"Action, so to speak, is the genius of nature.""Affectation is certain deformity; by forming themselves on fantastic models, the young begin with being ridiculous, and often end in being vicious.""Friendship! Mysterious cement of the soul, Sweet'ner of life, and solder of society.""How blunt are all the arrows of thy quiver in comparison with those of guilt.""Its visits, like those of angels, short, and far between.""Of joys departed, not to return, how painful the remembrance.""Throughout the whole vegetable, sensible, and rational world, whatever makes progress towards maturity, as soon as it has passed that point, begins to verge towards decay.""When it draws near to witching time of night."
He was the eldest son of the Rev. Robert Blair, one of the king's chaplains, and was born at Edinburgh. He was educated at the University of Edinburgh and in the Netherlands, and in 1731 was appointed to the living of Athelstaneford in East Lothian. In 1738, he married Isabella, daughter of Professor William Law, with whom he had six children. His family's wealth gave him leisure for his favourite pursuits: gardening and the study of English poets.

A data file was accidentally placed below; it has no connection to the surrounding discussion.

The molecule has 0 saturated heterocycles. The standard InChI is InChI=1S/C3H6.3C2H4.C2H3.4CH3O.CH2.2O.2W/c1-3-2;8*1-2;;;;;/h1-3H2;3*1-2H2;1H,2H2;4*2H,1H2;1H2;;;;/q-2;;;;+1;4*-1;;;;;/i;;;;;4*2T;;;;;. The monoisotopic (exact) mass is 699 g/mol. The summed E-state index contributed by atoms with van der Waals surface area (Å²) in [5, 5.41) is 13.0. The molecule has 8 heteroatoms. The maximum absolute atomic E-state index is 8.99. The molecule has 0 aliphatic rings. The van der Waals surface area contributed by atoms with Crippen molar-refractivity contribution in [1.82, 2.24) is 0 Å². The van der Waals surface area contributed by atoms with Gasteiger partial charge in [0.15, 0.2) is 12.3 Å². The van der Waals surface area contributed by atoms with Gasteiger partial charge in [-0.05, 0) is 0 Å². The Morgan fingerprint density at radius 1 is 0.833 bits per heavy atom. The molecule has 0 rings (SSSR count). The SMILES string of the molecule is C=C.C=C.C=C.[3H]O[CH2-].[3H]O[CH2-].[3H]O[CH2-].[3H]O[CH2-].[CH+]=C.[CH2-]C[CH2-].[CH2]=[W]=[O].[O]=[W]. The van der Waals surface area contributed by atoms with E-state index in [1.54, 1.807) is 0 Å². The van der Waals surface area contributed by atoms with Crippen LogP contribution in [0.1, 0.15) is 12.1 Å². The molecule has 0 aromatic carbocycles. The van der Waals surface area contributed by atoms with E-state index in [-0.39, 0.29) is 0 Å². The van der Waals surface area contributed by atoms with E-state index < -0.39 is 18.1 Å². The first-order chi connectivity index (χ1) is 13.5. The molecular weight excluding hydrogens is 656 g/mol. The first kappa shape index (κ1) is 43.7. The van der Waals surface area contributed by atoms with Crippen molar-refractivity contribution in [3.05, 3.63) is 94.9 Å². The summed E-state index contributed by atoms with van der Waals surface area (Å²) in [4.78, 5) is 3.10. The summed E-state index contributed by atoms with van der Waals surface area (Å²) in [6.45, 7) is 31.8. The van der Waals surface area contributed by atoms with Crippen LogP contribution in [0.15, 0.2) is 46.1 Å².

Blair published only three poems. One was a commemoration of his father-in-law and another was a translation. His reputation rests entirely on his third work, The Grave (1743), which is a poem written in blank verse on the subject of death and the graveyard. It is much less conventional than its gloomy title might lead one to expect. Its religious subject no doubt contributed to its great popularity, especially in Scotland, where it gave rise to the so-called "graveyard school" of poetry. The poem extends to 767 lines of very various merit, in some passages rising to great sublimity, and in others sinking to commonplace.
The poem is now best known for the illustrations created by William Blake following a commission from Robert Cromek. Blake's designs were engraved by Luigi Schiavonetti, and published in 1808.